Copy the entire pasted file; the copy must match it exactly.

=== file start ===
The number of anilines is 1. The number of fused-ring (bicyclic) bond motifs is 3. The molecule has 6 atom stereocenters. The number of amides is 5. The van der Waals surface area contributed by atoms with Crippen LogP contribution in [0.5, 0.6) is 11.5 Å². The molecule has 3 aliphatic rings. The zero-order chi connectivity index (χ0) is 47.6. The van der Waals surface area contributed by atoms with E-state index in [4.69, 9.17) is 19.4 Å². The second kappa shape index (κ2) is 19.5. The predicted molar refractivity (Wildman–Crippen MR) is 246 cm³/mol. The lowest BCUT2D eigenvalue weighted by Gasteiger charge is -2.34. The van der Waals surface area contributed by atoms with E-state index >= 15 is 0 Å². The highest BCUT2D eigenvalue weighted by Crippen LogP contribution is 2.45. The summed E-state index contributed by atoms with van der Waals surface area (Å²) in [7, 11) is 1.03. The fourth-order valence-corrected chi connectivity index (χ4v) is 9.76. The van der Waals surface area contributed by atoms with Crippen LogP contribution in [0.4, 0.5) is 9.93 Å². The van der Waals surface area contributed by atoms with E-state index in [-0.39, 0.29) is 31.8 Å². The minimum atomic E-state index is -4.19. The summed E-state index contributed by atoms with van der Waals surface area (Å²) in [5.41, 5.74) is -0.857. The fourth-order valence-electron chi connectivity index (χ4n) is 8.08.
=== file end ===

The number of anilines is 1. The number of fused-ring (bicyclic) bond motifs is 3. The molecule has 6 atom stereocenters. The number of amides is 5. The van der Waals surface area contributed by atoms with Crippen LogP contribution in [0.5, 0.6) is 11.5 Å². The molecule has 3 aliphatic rings. The zero-order chi connectivity index (χ0) is 47.6. The van der Waals surface area contributed by atoms with E-state index in [4.69, 9.17) is 19.4 Å². The second kappa shape index (κ2) is 19.5. The predicted molar refractivity (Wildman–Crippen MR) is 246 cm³/mol. The lowest BCUT2D eigenvalue weighted by Gasteiger charge is -2.34. The van der Waals surface area contributed by atoms with E-state index >= 15 is 0 Å². The highest BCUT2D eigenvalue weighted by Crippen LogP contribution is 2.45. The summed E-state index contributed by atoms with van der Waals surface area (Å²) in [7, 11) is 1.03. The fourth-order valence-corrected chi connectivity index (χ4v) is 9.76. The van der Waals surface area contributed by atoms with Crippen LogP contribution in [0.4, 0.5) is 9.93 Å². The van der Waals surface area contributed by atoms with E-state index in [-0.39, 0.29) is 31.8 Å². The minimum atomic E-state index is -4.19. The summed E-state index contributed by atoms with van der Waals surface area (Å²) in [5.41, 5.74) is -0.857. The fourth-order valence-electron chi connectivity index (χ4n) is 8.08.